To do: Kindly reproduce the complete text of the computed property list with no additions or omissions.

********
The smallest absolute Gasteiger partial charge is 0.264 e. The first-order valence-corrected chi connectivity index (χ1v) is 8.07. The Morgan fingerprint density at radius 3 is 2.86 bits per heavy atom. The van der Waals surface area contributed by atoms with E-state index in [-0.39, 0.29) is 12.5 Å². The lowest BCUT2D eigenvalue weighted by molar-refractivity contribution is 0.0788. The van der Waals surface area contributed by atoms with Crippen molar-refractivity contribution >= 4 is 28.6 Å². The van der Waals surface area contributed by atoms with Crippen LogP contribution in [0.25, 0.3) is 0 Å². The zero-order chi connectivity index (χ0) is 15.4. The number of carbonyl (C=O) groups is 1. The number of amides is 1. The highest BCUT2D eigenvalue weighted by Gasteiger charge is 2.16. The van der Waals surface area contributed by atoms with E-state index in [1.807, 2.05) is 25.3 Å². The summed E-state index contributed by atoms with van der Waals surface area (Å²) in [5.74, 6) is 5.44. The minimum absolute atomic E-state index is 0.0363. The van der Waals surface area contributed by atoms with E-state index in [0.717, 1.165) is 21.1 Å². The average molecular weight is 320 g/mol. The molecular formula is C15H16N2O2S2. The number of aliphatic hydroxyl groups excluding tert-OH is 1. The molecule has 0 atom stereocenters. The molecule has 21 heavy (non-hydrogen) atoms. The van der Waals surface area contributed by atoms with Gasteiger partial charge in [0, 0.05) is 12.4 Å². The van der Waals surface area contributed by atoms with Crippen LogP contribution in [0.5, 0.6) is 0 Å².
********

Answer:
The smallest absolute Gasteiger partial charge is 0.264 e. The first-order valence-corrected chi connectivity index (χ1v) is 8.07. The Morgan fingerprint density at radius 3 is 2.86 bits per heavy atom. The van der Waals surface area contributed by atoms with E-state index in [-0.39, 0.29) is 12.5 Å². The lowest BCUT2D eigenvalue weighted by molar-refractivity contribution is 0.0788. The van der Waals surface area contributed by atoms with Crippen molar-refractivity contribution >= 4 is 28.6 Å². The van der Waals surface area contributed by atoms with Crippen LogP contribution in [0.25, 0.3) is 0 Å². The zero-order chi connectivity index (χ0) is 15.4. The number of carbonyl (C=O) groups is 1. The number of amides is 1. The highest BCUT2D eigenvalue weighted by Gasteiger charge is 2.16. The van der Waals surface area contributed by atoms with E-state index in [1.807, 2.05) is 25.3 Å². The summed E-state index contributed by atoms with van der Waals surface area (Å²) in [5.74, 6) is 5.44. The minimum absolute atomic E-state index is 0.0363. The van der Waals surface area contributed by atoms with E-state index in [0.717, 1.165) is 21.1 Å². The average molecular weight is 320 g/mol. The molecular formula is C15H16N2O2S2. The number of aliphatic hydroxyl groups excluding tert-OH is 1. The molecule has 0 atom stereocenters. The molecule has 21 heavy (non-hydrogen) atoms. The van der Waals surface area contributed by atoms with Gasteiger partial charge in [0, 0.05) is 12.4 Å². The van der Waals surface area contributed by atoms with Crippen LogP contribution in [0.5, 0.6) is 0 Å².